SEOUL, July 1, 2010 (AFP) - South Korean airports Thursday began testing full body scanners to screen passengers, despite complaints from the state human rights watchdog that they violate personal privacy.
Six full body scanners made by British or US firms have been installed at four international airports at Incheon, Gimpo, Gimhae and Jeju, the transport ministry said.
"Airports will start using them probably in late July after a month-long test operation and education," a ministry official in charge of airport security told AFP.
On Wednesday the National Human Rights Commission urged the ministry to cancel its plan to introduce the scanners, fearing they may violate privacy as they can generate images of the entire body.
The images can be leaked and used improperly, the watchdog said, citing a case in which a British airport official used the scanner to take pictures of his female colleague.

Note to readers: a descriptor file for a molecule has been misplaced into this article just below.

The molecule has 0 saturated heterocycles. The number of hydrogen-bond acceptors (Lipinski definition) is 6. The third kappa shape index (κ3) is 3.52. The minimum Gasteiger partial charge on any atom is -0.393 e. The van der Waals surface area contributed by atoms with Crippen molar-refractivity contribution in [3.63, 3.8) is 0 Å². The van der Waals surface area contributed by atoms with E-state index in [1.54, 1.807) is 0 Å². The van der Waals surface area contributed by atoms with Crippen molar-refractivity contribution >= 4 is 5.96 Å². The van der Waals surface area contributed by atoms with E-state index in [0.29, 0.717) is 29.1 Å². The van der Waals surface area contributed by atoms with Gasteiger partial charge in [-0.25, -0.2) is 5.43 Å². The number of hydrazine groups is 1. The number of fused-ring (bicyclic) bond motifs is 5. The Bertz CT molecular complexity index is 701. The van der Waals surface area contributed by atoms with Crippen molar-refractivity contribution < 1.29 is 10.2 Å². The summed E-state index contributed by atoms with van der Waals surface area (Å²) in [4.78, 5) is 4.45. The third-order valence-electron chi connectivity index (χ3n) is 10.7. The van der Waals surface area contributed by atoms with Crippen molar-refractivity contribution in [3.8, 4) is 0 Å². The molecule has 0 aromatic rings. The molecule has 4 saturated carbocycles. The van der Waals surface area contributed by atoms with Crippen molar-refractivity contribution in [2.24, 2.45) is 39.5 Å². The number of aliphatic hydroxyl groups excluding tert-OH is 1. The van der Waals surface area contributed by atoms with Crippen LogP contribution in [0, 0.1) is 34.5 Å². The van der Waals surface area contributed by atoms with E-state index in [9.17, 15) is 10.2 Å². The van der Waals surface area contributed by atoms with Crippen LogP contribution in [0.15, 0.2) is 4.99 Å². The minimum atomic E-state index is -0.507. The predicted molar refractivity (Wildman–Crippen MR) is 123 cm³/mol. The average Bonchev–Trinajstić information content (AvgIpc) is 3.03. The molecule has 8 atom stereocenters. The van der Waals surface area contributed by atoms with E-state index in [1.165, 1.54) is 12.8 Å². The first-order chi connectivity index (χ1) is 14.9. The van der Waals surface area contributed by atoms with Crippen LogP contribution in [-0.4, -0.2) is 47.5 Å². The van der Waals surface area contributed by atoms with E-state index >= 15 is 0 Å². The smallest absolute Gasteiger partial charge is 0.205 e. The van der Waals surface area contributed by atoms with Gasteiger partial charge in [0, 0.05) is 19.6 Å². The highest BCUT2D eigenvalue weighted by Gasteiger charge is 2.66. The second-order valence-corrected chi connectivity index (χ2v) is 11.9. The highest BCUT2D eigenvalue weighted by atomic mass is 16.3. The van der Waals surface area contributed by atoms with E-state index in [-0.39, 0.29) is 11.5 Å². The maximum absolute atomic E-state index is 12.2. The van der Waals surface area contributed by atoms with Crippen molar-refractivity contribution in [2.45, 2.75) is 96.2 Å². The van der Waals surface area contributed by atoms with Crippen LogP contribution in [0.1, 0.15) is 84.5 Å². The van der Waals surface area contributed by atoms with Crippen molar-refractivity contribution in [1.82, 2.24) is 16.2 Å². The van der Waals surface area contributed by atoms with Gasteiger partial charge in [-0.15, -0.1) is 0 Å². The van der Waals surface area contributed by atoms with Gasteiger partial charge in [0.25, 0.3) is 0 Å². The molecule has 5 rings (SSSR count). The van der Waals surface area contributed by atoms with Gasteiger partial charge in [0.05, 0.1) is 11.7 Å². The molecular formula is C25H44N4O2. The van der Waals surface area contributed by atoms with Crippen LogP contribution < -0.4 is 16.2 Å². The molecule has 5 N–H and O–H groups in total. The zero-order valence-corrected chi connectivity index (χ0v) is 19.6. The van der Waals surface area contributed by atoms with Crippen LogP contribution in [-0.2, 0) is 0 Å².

The ministry official, however, insisted South Korean airports would not give up what he called an effective way of preventing terrorism.
"As seen in many other countries, full body scanners are very effective. We will use them after working out measures to protect personal privacy," he said.
"Passengers can opt to go through manual scanning, and controversial images created by scanners will be blurred," he said, adding airport officials would be barred from storing or transmitting images.
The machines have proved controversial in several parts of the world but some European countries and the United States are introducing them.